Seeing Through Your Skin? No Sweat, If You’re an Octopus

Apparently, octopuses don’t need their eyes in order to detect light. Light detection in cephalopods (the group of mollusks that includes octopus, cuttlefish, and squid) is mediated by molecules in the retina called opsins. Researchers have now found those same chemicals in octopus skin, suggesting that the octopus can detect light and, to some extent, maybe even “see” through its body, not just its eyes.

Researchers believe that cuttlefish and squid possess this ability as well, but have not yet found the evidence. How do cephalopods use this remarkable ability?

Cephalopods do not have bones, spines, or any real defense against the sharp teeth of marine predators besides concealment. Even their trademark last-ditch defense—a release of ink coupled with a quick getaway, is still dependent on concealment, even if it does seem like something James Bond would do. Cephalopods have a well-documented ability to blend in to almost any background, but their skills depend on the ability to rapidly assess a background and decide on a good matching pattern.

As a result, cephalopods have excellent vision that can coordinate their camouflage response almost immediately. The accuracy of the camouflage, in fact, is controlled almost completely by their vision. When the vision of several cuttlefish was experimentally disabled (temporarily), the cuttlefish could still change color and skin texture, but were unable to correctly match the background. Without their eyes, all they could do was make some sort of a change and hope for the best, generally without success.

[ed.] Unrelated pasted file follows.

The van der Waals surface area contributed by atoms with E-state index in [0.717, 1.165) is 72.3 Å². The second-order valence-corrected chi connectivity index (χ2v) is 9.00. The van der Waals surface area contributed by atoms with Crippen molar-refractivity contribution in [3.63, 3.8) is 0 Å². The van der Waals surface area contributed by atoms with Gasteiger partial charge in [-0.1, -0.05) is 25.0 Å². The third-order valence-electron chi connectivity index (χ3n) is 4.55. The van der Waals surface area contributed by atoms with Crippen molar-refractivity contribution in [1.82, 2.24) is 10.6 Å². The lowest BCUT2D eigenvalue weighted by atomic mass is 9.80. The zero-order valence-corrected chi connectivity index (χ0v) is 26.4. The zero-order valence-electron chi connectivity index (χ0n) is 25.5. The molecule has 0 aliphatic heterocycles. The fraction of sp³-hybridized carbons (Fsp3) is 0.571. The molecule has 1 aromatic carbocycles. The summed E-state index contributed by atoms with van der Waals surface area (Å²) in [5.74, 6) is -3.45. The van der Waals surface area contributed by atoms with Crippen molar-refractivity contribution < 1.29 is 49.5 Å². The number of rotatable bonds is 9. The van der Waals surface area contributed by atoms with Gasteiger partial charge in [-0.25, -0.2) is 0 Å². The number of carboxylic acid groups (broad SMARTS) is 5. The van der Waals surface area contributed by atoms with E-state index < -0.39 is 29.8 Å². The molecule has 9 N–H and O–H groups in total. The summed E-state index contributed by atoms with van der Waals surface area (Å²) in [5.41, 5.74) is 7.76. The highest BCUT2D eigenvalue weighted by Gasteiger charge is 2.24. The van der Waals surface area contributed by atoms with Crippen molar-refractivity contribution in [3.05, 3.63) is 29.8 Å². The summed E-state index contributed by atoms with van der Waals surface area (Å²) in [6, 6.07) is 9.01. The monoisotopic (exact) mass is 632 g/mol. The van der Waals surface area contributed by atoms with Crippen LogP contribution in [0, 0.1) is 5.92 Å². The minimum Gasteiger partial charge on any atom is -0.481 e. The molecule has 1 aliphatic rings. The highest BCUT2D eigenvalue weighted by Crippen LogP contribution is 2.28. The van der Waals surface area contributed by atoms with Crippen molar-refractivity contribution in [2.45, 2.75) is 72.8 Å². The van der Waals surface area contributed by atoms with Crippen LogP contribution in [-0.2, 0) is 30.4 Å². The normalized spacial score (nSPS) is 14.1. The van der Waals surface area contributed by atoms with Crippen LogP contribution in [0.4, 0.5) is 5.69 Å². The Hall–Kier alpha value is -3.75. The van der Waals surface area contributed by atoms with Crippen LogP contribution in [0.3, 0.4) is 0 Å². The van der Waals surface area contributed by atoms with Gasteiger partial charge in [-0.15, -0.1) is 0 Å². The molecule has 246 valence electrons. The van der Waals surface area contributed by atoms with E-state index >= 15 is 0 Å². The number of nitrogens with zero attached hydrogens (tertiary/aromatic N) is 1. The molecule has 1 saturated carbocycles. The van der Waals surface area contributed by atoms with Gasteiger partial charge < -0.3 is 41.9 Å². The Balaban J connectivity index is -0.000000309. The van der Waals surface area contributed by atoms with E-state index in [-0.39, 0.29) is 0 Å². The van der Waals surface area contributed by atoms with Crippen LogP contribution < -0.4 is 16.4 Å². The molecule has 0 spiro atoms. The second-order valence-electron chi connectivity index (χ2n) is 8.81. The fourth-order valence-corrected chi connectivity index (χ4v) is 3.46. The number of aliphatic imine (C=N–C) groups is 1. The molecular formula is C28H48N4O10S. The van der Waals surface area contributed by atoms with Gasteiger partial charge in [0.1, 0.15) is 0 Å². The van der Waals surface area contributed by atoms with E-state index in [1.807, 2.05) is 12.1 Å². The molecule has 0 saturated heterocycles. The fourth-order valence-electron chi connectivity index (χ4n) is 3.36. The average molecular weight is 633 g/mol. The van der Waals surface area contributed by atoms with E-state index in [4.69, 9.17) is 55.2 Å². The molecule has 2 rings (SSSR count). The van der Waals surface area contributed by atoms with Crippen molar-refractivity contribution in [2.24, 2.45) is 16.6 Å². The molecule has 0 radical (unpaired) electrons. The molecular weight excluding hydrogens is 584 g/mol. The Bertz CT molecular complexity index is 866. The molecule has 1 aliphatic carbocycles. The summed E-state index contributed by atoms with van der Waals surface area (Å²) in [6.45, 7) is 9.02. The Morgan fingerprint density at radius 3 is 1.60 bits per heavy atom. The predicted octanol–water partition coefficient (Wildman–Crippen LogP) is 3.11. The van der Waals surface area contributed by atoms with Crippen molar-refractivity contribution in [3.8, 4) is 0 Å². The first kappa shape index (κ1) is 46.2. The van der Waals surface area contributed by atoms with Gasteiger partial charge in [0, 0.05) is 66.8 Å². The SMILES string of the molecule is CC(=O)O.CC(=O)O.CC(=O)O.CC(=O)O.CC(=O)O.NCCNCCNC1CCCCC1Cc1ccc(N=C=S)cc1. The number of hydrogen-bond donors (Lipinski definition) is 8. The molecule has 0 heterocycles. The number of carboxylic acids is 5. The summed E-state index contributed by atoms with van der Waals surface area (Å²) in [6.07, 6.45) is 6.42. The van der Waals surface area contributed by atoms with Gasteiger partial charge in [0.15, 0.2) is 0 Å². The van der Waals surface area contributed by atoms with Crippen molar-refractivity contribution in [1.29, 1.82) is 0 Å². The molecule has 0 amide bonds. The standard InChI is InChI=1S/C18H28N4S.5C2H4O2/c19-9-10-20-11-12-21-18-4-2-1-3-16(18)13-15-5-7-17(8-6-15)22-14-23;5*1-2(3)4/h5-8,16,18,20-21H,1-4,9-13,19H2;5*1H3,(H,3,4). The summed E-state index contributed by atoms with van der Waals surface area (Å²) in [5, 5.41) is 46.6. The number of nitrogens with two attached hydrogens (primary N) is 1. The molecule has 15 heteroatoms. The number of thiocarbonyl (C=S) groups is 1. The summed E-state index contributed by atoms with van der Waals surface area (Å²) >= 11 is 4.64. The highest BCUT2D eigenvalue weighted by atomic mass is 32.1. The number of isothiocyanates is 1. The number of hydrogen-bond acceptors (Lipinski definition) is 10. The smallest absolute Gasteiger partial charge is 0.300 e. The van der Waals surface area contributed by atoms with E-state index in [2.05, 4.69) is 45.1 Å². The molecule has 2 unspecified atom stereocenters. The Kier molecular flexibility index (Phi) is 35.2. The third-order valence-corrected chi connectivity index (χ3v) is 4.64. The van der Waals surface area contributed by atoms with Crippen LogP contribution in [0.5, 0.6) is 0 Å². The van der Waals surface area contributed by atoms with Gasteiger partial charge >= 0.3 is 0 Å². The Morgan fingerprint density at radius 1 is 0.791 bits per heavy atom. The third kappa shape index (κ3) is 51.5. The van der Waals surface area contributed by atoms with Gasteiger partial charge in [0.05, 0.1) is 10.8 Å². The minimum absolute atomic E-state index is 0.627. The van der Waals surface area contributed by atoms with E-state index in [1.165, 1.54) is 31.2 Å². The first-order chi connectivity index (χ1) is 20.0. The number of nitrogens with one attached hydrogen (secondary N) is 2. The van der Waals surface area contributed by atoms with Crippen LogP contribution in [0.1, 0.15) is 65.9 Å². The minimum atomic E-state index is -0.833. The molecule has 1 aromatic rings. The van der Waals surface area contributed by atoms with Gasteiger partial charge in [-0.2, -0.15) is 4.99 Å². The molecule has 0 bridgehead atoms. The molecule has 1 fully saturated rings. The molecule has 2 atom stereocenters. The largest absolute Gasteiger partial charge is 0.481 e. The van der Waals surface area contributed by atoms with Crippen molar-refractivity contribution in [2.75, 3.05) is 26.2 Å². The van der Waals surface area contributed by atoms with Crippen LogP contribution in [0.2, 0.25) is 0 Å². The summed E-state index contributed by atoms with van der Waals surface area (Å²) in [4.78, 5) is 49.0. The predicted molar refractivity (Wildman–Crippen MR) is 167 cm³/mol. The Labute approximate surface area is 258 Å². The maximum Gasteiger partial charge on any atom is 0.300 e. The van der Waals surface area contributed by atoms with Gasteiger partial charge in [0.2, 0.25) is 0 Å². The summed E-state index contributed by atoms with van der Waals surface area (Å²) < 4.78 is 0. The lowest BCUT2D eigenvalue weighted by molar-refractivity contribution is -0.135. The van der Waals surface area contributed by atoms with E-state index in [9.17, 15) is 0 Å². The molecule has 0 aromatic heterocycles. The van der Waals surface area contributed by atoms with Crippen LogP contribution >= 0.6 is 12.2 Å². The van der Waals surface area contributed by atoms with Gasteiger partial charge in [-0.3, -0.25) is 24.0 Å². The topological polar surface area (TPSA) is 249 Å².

Given that vision is crucial to their camouflage, and that camouflage is vital to their survival, it’s no wonder that cephalopods have evolved extra visual acuity beyond just their eyes. Cuttlefish sometimes rely on disruptive coloration, or breaking up the body outline with strong contrasts. Additional experimental evidence suggests that when employing disruptive coloration, cephalopods cue in on the size and number of white patches on a dark background.

Under such circumstances, the ability to detect light vs. dark areas through their skin without waiting for their eyes would be a huge advantage. At least as far as light and dark are concerned, a cephalopod could potentially begin patterning parts of its body without waiting for or even needing the eyes. If vision is partially blocked for some reason, aspects of the camouflage response can still kick in. Who needs a shell when your whole body is an eye?

JSTOR Citations

Cuttlefish Cue Visually on Area: Not Shape or Aspect Ratio: Of Light Objects in the Substrate to Produce Disruptive Body Patterns for Camouflage

By: Chuan-Chin Chiao and Roger T. Hanlon

Biological Bulletin, Vol. 201, No. 2 (Oct., 2001), pp. 269-270

Marine Biological Laboratory

Adaptive Coloration in Young Cuttlefish (Sepia Officinalis L.): The Morphology and Development of Body Patterns and Their Relation to Behaviour

By: R. T. Hanlon and J. B. Messenger

Philosophical Transactions of the Royal Society of London. Series B, Biological Sciences, Vol. 320, No. 1200 (Aug. 12, 1988), pp. 437-487

The Royal Society

James MacDonald

James MacDonald received a BS in Environmental Biology from Columbia and a PhD in Ecology and Evolution from Rutgers University, spending 4 years in Central America collecting data on fish in mangrove forests. His research has been published in scholarly journals such as Estuaries and Coasts and Biological Invasions. He currently works in fisheries management and outreach in New York.

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